Malaria Outbreaks 2023
Malaria Outbreaks 2023
Malaria is a disease caused by four species of protozoan parasites of the genus Plasmodium: P. falciparum, P. vivax, P. malariae, and P. ovale and is transmitted to people by Anopheles mosquitoes. Malaria-carrying mosquitoes can act as hosts to several microorganisms, including commensal bacterial species. According to the World Health Organization (WHO) World Malaria Report, the global number of malaria cases reached about 240 million, with over 600,000 related fatalities in 2021. The WHO has declared 42 countries malaria-free. On September 7, 2023, the Pan American Health Organization (PAHO), estimated that there are approximately 41 million people living in areas where the risk of infection by malaria is considered moderate to high, in 21
Latin American countries. The PAHO also indicated that 19 countries and non-endemic territories in the Americas are currently considered free of malaria transmission. The Institute of Health Metrics and Evaluation publishes estimates of malaria deaths from 1990 onwards.
The U.S. Centers for Disease Control and Prevention (CDC) issued various outbreak alerts for malaria-endemic countries, including Costa Rica. The CDC published a Morbidity and Mortality Weekly Report on September 8, 2023, confirming eight cases of autochthonous malaria were reported by state health departments in Florida (seven) and Texas (one) from May 18–July 17, 2023. The CDC conducted a COCA Call on July 20, 2023 - Malaria Diagnosis and Treatment in the U.S. On June 26, 2023, the CDC issued Health Advisory CDCHAN-00494 regarding malaria cases in Florida and Texas. The CDC publishes Malaria Information and Prophylaxis by Country (2021). The CDC received reports of 1,823 confirmed malaria cases with the onset of symptoms in 2018, including one cryptic case and one case acquired through a bone marrow transplant. Though rare, Malaria can also be transmitted congenitally. Of imported malaria cases in the U.S., 59% were among persons who had traveled from Africa. The number of malaria cases reported in 2017 was the highest since 1972.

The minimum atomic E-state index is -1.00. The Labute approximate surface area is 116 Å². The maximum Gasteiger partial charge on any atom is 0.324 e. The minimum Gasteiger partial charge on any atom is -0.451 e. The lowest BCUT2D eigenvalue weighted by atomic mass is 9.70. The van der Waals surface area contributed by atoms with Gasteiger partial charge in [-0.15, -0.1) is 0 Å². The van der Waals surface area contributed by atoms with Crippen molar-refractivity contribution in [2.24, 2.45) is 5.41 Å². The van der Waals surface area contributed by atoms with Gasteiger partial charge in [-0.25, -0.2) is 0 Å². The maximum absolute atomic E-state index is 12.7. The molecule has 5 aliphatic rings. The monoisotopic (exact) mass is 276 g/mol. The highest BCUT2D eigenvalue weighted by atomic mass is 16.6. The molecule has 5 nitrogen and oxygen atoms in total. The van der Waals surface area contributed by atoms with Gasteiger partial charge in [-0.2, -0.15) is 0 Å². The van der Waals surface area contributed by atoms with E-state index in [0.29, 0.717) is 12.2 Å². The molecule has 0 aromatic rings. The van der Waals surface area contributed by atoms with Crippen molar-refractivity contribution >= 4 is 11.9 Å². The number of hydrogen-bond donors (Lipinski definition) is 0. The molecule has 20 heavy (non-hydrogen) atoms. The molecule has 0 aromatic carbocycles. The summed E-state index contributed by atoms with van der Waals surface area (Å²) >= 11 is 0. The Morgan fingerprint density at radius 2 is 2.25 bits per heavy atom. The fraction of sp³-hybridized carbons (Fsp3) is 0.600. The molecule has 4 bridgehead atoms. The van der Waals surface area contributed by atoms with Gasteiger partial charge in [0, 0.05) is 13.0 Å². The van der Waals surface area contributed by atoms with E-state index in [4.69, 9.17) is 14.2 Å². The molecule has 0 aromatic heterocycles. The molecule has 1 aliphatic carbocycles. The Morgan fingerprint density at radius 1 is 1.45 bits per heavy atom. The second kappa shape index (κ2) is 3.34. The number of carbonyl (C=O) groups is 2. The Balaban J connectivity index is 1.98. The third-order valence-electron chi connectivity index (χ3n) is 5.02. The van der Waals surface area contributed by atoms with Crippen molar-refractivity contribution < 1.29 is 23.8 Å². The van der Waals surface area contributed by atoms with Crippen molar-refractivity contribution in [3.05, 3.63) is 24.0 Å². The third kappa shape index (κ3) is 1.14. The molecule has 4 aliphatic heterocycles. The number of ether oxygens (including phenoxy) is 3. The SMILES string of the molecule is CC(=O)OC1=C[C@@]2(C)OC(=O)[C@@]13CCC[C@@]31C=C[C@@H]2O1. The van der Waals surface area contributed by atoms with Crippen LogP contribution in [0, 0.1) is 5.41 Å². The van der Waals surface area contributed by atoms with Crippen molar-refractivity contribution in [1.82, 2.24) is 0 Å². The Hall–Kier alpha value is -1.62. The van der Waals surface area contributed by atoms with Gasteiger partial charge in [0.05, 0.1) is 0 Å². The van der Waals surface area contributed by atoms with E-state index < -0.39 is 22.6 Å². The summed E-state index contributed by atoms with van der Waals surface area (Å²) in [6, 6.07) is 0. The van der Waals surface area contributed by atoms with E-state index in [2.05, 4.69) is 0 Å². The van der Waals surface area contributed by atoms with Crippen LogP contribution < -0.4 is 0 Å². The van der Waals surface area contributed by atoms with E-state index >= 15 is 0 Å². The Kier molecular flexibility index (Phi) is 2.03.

Current methods can vastly overestimate the rates of malaria parasites multiplying in an infected person's blood, which has important implications for determining how harmful they could be to a host, according to a new report. Some candidate malaria vaccines act during a stage in the parasite's life cycle when it replicates in the blood, so knowing its multiplication rates is critical to evaluating a vaccine's efficacy. Parasite multiplication rates (PMRs) are often quantified in malaria infections, wrote researchers in June 2023. They illustrated how inflated PMRs arise from two facets of malaria biology that are far from unique: (i) some developmental ages are easier to sample than others; (ii) the distribution of developmental ages changes throughout infection. The difficulty of accurately quantifying PMRs demonstrates a need for robust methods and a subsequent re-evaluation of what is known, even in the well-studied malaria system. "The inability to accurately measure those rates is concerning," said Megan Greischar, assistant professor of ecology and evolutionary biology in the College of Agriculture and Life Sciences and corresponding author.